Uncategorized — 03 March 2015

There are claims the rights of Tasmanian mental health patients are being abused and breached, despite the introduction a year ago of a new Mental Health Act. The act was supposed to enshrine better protection for mental health patients who are among the health system’s most vulnerable. Mental health advocates want Parliament to investigate their concerns. They said the recent case of a southern Tasmanian woman highlighted how the system had fallen down. Rachel Milligan was just weeks away from giving birth when she became an involuntary patient in the Royal Hobart Hospital’s psychiatric ward. It was her first experience and she hopes, her last. “That was frightening they have a lot of power,” she said. “I wouldn’t wish it on anybody and really would like to see something changed.” For legal reasons, the ABC cannot detail why Mrs Milligan came to the attention of the hospital’s psychiatric staff. Mrs Milligan lodged multiple complaints about her care and treatment through a mechanism known as the Official Visitor. One of the changes in the new act was the inclusion for the first time of explicit rights for patients detained under the legislation.6273920-3x2-340x227

This Statement of Rights is supposed to be given to patients, but in Mrs Milligan’s case she said that did not happen until she asked for them. “Three other times it should have been given to me; each time my status changed, and upon discharge and on none of those occasions were my rights provided to me,” she said. “I believe that the Mental Health Act was breached multiple times while I was being admitted and while I was attending at the Royal.” She believed her pregnancy was her saving grace. “Something that struck me was that because I was pregnant they could not medicate me immediately on admission so I had several days to recruit my team, find out what my rights were and get a bit of an idea about what was actually going on.”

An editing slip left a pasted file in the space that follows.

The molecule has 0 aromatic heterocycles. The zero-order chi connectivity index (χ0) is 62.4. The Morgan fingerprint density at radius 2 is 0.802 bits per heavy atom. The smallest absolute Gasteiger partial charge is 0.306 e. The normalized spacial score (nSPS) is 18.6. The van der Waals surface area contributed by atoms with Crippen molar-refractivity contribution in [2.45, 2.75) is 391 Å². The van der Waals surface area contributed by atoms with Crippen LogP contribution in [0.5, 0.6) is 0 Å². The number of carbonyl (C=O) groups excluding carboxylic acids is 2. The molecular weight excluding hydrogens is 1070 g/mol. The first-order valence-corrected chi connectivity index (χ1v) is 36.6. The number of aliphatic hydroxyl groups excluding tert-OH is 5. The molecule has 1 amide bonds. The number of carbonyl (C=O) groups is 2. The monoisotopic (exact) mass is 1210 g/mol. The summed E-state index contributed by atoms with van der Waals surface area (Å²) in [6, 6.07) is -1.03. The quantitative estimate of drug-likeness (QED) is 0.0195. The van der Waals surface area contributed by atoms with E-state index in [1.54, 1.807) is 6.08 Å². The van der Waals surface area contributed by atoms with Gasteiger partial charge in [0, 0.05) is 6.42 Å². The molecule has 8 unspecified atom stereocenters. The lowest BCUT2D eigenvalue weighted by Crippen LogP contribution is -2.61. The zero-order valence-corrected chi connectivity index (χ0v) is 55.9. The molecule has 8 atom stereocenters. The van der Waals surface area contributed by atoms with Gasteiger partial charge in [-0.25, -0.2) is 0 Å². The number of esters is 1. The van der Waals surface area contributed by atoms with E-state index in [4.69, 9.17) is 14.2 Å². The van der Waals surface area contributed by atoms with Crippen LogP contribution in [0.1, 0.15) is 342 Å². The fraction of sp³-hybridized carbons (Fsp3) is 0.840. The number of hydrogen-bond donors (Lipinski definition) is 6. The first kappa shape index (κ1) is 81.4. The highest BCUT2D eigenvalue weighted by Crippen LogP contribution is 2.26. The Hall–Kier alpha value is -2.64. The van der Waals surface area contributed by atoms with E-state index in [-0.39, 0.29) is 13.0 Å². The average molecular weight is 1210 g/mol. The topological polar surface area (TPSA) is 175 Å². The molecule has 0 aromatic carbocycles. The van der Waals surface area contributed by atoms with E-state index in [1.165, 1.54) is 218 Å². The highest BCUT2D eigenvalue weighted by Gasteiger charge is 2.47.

Rachel Milligan’s family fears case not isolated

Mrs Milligan’s private psychiatrist backs her patient’s claims that the Mental Health Act was breached in her treatment. Dr Natalie Glinka believes the family has been treated “non-empathically, in secrecy and unlawfully … leading to the breaking of the Mental Health Act severely”. Mrs Milligan’s husband Greg does not think their case is isolated. “We saw more than one person in there who was having their rights breached,” he said. Mental health advocate Dannii Lane has written a report detailing several cases alleging breaches of the act. Ms Lane is calling on state parliament to investigate the act’s management. “Clinicians, management, nursing staff are simply not aware of their obligations under the act, both medical and legal,” Ms Lane said. “What we’ve got is a resurrected nightmare, we’ve gone backwards 50 years.” Consumer group Flourish has been concerned about the implementation of the act since its inception. Chief executive Miranda Ashby does not think there have been sufficient resources to make it work. “Without any appropriate funding for all areas across the system cracks will emerge,” Ms Ashby said.

Chief psychiatrist flags challenges implementing aspects of act

Ms Lane believes the psychiatric intensive care unit, known as PICU, failed to meet the act’s criteria in terms of its physical structure. As well as patients not being given their “Statement of Rights” Ms Lane said the “Urgent Circumstances” treatment provisions of the act had been abused, and that chemical restraint and suicide gowns were being used in contravention of the act. Chief psychiatrist Len Lambeth said there had been challenges implementing aspects of the act, but he said it had been largely positive. Dr Lambeth said the act balanced consumer rights with the need for treatment, and took a strong human rights-based approach. However, he said the assessment and treatment pathway may need to be streamlined. “We are currently working with stakeholders to look at this issue,” Dr Lambeth said. Health Minister Michael Ferguson would not be drawn on Mrs Milligan’s case, saying allegations of breaches should be reported to the appropriate authorities. Mrs Milligan will forward her complaints to the Ombudsman.

This article and image first appeared ABC, 2 March 2015.


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